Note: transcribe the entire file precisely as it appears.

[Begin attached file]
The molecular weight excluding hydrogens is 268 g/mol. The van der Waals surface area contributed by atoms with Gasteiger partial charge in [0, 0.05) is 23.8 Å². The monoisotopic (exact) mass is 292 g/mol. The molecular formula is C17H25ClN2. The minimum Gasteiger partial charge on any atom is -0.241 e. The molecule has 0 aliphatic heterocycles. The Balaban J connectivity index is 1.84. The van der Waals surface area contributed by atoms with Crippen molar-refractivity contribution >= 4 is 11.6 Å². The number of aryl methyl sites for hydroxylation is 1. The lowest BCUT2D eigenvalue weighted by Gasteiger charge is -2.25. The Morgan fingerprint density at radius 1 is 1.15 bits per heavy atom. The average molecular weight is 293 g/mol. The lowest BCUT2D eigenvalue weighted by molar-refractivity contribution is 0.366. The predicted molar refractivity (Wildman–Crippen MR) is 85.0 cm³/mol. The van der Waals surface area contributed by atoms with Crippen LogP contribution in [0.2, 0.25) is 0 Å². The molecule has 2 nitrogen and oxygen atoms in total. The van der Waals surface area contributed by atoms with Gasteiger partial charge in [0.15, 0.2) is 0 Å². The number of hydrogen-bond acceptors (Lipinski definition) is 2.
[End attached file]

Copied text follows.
The molecular weight excluding hydrogens is 268 g/mol. The van der Waals surface area contributed by atoms with Gasteiger partial charge in [0, 0.05) is 23.8 Å². The monoisotopic (exact) mass is 292 g/mol. The molecular formula is C17H25ClN2. The minimum Gasteiger partial charge on any atom is -0.241 e. The molecule has 0 aliphatic heterocycles. The Balaban J connectivity index is 1.84. The van der Waals surface area contributed by atoms with Crippen molar-refractivity contribution >= 4 is 11.6 Å². The number of aryl methyl sites for hydroxylation is 1. The lowest BCUT2D eigenvalue weighted by Gasteiger charge is -2.25. The Morgan fingerprint density at radius 1 is 1.15 bits per heavy atom. The average molecular weight is 293 g/mol. The lowest BCUT2D eigenvalue weighted by molar-refractivity contribution is 0.366. The predicted molar refractivity (Wildman–Crippen MR) is 85.0 cm³/mol. The van der Waals surface area contributed by atoms with Crippen LogP contribution in [0.2, 0.25) is 0 Å². The molecule has 2 nitrogen and oxygen atoms in total. The van der Waals surface area contributed by atoms with Gasteiger partial charge in [0.15, 0.2) is 0 Å². The number of hydrogen-bond acceptors (Lipinski definition) is 2.